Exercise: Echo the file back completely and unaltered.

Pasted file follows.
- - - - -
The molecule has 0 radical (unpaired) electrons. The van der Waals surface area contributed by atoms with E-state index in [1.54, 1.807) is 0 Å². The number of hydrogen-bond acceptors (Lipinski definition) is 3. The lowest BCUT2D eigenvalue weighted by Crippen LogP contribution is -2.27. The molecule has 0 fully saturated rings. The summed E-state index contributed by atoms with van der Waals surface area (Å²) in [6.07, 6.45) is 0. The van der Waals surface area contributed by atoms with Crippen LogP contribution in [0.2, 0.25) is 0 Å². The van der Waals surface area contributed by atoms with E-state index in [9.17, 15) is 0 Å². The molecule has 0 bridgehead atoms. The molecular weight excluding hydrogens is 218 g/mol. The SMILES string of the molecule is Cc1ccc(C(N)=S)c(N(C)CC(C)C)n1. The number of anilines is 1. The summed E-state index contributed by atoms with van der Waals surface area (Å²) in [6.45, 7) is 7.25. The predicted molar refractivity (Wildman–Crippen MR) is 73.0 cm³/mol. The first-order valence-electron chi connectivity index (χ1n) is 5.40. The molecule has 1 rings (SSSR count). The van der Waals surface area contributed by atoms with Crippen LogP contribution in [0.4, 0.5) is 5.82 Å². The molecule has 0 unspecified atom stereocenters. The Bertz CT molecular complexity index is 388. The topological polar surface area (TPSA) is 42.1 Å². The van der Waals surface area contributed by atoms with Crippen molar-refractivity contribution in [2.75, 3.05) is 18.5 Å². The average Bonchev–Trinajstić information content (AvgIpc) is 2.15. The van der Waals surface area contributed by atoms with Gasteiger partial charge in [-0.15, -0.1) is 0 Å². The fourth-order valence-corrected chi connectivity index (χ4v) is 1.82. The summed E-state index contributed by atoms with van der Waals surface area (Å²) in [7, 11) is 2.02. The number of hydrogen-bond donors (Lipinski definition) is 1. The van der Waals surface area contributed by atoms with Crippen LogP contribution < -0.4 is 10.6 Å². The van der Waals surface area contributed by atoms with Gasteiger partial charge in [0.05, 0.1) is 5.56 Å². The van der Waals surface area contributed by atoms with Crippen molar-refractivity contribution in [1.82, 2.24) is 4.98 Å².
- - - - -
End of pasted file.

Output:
The molecule has 0 radical (unpaired) electrons. The van der Waals surface area contributed by atoms with E-state index in [1.54, 1.807) is 0 Å². The number of hydrogen-bond acceptors (Lipinski definition) is 3. The lowest BCUT2D eigenvalue weighted by Crippen LogP contribution is -2.27. The molecule has 0 fully saturated rings. The summed E-state index contributed by atoms with van der Waals surface area (Å²) in [6.07, 6.45) is 0. The van der Waals surface area contributed by atoms with Crippen LogP contribution in [0.2, 0.25) is 0 Å². The van der Waals surface area contributed by atoms with E-state index in [9.17, 15) is 0 Å². The molecule has 0 bridgehead atoms. The molecular weight excluding hydrogens is 218 g/mol. The SMILES string of the molecule is Cc1ccc(C(N)=S)c(N(C)CC(C)C)n1. The number of anilines is 1. The summed E-state index contributed by atoms with van der Waals surface area (Å²) in [6.45, 7) is 7.25. The predicted molar refractivity (Wildman–Crippen MR) is 73.0 cm³/mol. The first-order valence-electron chi connectivity index (χ1n) is 5.40. The molecule has 1 rings (SSSR count). The van der Waals surface area contributed by atoms with Crippen LogP contribution in [0.4, 0.5) is 5.82 Å². The molecule has 0 unspecified atom stereocenters. The Bertz CT molecular complexity index is 388. The topological polar surface area (TPSA) is 42.1 Å². The van der Waals surface area contributed by atoms with Crippen molar-refractivity contribution in [2.75, 3.05) is 18.5 Å². The average Bonchev–Trinajstić information content (AvgIpc) is 2.15. The van der Waals surface area contributed by atoms with Gasteiger partial charge in [-0.15, -0.1) is 0 Å². The fourth-order valence-corrected chi connectivity index (χ4v) is 1.82. The summed E-state index contributed by atoms with van der Waals surface area (Å²) in [7, 11) is 2.02. The number of hydrogen-bond donors (Lipinski definition) is 1. The van der Waals surface area contributed by atoms with Crippen LogP contribution < -0.4 is 10.6 Å². The van der Waals surface area contributed by atoms with Gasteiger partial charge in [0.05, 0.1) is 5.56 Å². The van der Waals surface area contributed by atoms with Crippen molar-refractivity contribution in [1.82, 2.24) is 4.98 Å².